Any day now, the FCC is expected to issue final approval for fixed and mobile service providers and end users to deploy service in the CBRS spectrum band. One company that has a rather comprehensive view on this is Federated Wireless, which will provide spectrum access service (SAS) and environmental sensor capability (ISC) to numerous entities that plan to make CBRS deployments, including Verizon, Charter, wireless internet service providers (WISPs) and others. Telecompetitor talked to Federated Chief Technology Officer Kurt Schaubach about what to expect.
The CBRS band includes 150 MHz of spectrum between 3550 and 3700 MHz. About half of it is slated for auction beginning in June 2020, but the other half will be available for unlicensed use on a shared basis with the U.S. military, which uses a portion of the band intermittently along coastlines. SAS and ESC technology will determine where and when that spectrum is in use by the military, which will have priority access, and when the spectrum is available for unlicensed use.
Stakeholders initially expected the CBRS band to be ready to support commercial deployments sooner, but the government shutdown earlier this year delayed that process. The upside, however, is that six handsets are now available for operation in the CBRS band from several manufacturers, Schaubach said. A CBRS handset from Apple is expected soon.
Verizon, Charter CBRS Deployments
Verizon plans to use the CBRS band on an unlicensed basis to support mobile service and Charter will use it to support both mobile and fixed service, Schaubach said.
“Verizon will use CBRS for carrier aggregation,” Schaubach told us. The company will combine some of its licensed spectrum with unlicensed spectrum in the CBRS band to boost the speeds that it can provide. Noting that it will take Verizon a while to refarm existing spectrum for 5G, Schaubach said Verizon sees CBRS, in combination with dynamic spectrum sharing, as a platform to get to 5G.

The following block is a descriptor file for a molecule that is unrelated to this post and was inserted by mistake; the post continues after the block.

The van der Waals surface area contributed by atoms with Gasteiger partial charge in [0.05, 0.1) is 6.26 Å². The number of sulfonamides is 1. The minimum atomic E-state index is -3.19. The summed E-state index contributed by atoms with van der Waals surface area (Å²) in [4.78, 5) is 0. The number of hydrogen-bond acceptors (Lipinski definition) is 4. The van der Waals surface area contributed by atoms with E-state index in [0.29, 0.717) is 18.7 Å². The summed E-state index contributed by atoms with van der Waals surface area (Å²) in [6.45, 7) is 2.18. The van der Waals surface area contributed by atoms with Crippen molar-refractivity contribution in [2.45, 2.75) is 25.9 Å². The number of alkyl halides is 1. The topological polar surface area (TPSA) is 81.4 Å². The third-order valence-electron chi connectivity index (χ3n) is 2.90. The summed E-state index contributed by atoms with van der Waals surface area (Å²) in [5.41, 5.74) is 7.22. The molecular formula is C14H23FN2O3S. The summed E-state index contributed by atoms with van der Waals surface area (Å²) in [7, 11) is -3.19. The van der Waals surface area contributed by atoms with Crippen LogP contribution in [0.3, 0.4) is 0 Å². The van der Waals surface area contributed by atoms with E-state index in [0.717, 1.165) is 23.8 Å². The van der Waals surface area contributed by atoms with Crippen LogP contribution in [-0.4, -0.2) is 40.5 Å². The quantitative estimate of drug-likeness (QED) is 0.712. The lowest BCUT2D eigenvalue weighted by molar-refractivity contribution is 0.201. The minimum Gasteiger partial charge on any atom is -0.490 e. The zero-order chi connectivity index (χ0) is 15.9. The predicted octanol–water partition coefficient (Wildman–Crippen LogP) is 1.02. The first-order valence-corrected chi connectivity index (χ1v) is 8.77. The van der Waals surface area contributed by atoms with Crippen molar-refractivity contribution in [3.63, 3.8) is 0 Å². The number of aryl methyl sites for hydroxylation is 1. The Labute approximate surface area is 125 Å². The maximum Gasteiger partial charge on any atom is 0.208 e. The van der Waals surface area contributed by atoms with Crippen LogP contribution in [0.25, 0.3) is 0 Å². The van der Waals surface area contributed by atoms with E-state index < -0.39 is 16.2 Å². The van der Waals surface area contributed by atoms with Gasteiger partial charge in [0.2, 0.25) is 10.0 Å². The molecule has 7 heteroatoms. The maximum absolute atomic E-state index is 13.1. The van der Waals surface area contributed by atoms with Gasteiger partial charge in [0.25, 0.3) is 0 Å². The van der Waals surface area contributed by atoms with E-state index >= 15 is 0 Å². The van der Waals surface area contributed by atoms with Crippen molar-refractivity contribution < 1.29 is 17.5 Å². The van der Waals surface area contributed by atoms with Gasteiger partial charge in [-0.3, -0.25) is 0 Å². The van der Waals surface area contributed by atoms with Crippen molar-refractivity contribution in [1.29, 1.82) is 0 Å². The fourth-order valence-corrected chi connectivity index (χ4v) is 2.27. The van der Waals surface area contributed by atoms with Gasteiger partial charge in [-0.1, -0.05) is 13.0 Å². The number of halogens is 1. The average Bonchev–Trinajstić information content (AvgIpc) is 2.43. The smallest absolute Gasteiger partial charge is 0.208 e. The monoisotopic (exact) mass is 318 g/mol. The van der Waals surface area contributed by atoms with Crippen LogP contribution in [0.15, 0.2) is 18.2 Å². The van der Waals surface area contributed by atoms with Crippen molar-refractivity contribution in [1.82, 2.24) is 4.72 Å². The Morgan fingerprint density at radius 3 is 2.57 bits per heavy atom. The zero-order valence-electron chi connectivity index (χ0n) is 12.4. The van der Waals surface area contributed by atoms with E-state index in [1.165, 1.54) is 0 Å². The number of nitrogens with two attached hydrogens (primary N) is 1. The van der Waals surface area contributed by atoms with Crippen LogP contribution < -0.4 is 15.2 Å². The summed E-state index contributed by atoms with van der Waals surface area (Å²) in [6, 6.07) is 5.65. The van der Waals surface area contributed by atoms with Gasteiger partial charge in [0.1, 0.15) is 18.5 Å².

Charter’s current mobile offering relies on reselling Verizon service and, where possible, using Wi-Fi. Using the CBRS band on an unlicensed basis will put Charter on the path to gaining owner’s economics, Schaubach said.
In addition, he expects to see Charter use CBRS to offer fixed wireless service using an “edge out” strategy in areas near where the company has wireline infrastructure.
Boosting WISP Speeds
WISPs already have been providing fixed wireless service using a portion of the CBRS band that was already available for unlicensed use. These companies focus on rural areas where higher-speed wireline options are not available. Some of the WISPs have deployed equipment that can be upgraded to use more of the band once it becomes available for commercial deployment, which should boost speeds.
As Schaubach noted, WISPs also should be able to gain better economics than they have had in the past by using CBRS equipment based on LTE technology, enabling the WISPs to gain economies of scale that weren’t possible with proprietary technology.
Schaubach shared results from Tier 2 cable and broadband provider Midco, which has been deploying fixed wireless LTE base stations in the CBRS band mounted atop a grain elevator. Midco has been able to achieve speeds of 100 Mbps downstream and 20 Mbps upstream over distances as great as eight miles when line of sight is available and over distances up to four miles when line of sight is not available.
When line of sight is available, Midco has seen speeds of 238/27 Mbps over distances up to four miles.
Schaubach also sees CBRS as a more economical alternative to Wi-Fi for smart city applications. A key limitation of Wi-Fi is that its performance is not as predictable as that of CBRS options, he said. By offering more predictable performance, CBRS technology will enable smart cities to be designed in a more efficient manner, underpinned by edge computing that will provide artificial intelligence and signal processing, he said.